When he was governor, Ed Rendell called his policy secretary, Donna Cooper, "the conscience of his administration."
Is Rendell - now nine months out of office - bucking his conscience?
In a letter to the editor that ran in yesterday's Inquirer, Rendell criticized a recent op-ed piece written by Cooper - now a senior scholar at the Center for American Progress Action Fund - that was critical of for-profit colleges that push expanded student enrollment that leads to high loan default rates.
Rendell serves on the board of a group called the Foundation for Educational Success (In her column, Cooper described the Coalition for Educational Success - which we are assuming but haven't confirmed to be a related entity - as a leading lobbyist for for-profit schools).
In his letter, Rendell fired back said his organization has adopted policies to help curb some abuses. Among the efforts: ensuring students get information about program costs and career outcomes and setting standards allowing students to withdraw in 21 days with no federal loan debt.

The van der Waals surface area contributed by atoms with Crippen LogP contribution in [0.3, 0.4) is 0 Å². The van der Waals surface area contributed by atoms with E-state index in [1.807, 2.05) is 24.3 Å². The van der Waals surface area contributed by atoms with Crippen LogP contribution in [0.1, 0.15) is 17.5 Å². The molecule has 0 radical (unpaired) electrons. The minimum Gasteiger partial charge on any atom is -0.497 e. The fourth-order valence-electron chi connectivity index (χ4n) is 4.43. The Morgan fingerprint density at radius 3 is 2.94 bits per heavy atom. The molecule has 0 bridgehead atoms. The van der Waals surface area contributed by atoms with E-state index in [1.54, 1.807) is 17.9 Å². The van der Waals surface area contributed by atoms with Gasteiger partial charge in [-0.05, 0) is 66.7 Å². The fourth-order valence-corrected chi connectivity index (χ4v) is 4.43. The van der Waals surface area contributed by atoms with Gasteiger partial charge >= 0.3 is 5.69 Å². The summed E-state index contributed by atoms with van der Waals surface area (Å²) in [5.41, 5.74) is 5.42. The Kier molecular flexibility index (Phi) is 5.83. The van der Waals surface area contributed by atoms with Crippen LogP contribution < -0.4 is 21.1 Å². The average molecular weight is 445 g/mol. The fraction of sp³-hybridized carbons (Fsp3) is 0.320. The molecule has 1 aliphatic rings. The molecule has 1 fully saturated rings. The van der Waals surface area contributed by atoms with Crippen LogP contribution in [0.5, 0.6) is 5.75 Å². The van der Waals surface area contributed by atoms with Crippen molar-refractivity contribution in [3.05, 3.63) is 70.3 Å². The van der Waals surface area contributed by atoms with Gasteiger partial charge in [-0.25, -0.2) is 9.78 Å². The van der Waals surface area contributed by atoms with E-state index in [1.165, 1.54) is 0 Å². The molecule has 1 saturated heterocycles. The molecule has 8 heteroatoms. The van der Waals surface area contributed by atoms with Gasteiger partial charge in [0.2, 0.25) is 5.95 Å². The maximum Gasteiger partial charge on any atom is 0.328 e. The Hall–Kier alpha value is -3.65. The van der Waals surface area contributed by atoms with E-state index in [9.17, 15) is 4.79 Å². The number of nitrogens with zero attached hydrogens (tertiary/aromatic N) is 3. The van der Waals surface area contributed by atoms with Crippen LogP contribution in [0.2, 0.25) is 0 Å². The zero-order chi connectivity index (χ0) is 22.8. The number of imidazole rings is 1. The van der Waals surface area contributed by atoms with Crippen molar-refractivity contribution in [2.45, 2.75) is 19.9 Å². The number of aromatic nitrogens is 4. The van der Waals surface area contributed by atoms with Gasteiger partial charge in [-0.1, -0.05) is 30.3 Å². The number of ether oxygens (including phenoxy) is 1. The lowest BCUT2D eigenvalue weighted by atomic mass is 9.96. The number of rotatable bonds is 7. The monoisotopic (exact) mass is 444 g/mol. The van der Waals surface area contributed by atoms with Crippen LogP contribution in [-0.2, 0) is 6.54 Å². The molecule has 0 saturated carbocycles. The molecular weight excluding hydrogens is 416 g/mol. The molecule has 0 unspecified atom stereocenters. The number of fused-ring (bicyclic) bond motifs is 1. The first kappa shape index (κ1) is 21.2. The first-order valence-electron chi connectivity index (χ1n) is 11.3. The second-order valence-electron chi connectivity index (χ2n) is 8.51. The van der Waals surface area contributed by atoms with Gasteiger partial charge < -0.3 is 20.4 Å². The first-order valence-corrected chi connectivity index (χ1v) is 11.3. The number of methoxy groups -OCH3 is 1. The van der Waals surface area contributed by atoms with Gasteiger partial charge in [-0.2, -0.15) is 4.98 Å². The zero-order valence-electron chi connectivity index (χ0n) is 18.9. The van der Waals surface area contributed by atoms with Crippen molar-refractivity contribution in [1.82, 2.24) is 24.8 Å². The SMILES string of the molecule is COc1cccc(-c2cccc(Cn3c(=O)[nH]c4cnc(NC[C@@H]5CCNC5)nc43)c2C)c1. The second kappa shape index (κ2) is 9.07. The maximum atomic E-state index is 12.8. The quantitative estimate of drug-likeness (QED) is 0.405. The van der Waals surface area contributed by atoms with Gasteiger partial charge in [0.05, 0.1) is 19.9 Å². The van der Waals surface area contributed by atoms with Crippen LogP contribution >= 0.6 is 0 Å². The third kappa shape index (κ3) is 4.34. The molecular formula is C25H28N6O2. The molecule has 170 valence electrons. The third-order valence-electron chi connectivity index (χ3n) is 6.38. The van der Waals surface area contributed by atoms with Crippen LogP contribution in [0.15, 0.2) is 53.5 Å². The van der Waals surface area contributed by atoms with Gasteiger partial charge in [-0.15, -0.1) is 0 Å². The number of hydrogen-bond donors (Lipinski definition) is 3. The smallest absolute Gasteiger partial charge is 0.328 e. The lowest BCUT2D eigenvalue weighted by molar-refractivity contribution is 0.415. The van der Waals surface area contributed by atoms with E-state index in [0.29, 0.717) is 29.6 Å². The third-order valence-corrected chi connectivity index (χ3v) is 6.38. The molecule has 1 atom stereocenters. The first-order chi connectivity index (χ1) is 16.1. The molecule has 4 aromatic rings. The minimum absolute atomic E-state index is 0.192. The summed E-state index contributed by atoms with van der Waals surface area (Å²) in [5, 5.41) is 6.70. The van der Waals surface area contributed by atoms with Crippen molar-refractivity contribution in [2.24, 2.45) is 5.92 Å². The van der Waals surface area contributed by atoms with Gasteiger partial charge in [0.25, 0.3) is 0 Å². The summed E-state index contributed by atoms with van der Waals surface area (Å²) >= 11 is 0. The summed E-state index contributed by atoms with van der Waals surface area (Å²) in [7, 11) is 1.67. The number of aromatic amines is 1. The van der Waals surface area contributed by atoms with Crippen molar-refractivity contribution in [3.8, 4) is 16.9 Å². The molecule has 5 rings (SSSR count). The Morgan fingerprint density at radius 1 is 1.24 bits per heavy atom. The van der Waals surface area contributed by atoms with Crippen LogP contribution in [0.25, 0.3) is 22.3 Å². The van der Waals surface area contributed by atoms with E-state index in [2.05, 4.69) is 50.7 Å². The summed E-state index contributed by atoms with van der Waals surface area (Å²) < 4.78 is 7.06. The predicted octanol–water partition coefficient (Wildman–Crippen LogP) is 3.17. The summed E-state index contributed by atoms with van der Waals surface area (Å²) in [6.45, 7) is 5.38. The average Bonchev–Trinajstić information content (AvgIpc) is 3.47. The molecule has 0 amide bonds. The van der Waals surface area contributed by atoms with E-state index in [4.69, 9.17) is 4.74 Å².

"These standards represent a significant protection for students, a fact Cooper simply ignores," wrote Rendell.
"Instead of being critical of the board's work, Cooper should help to ensure that all prospective students are aware of the board's standards and approval list."
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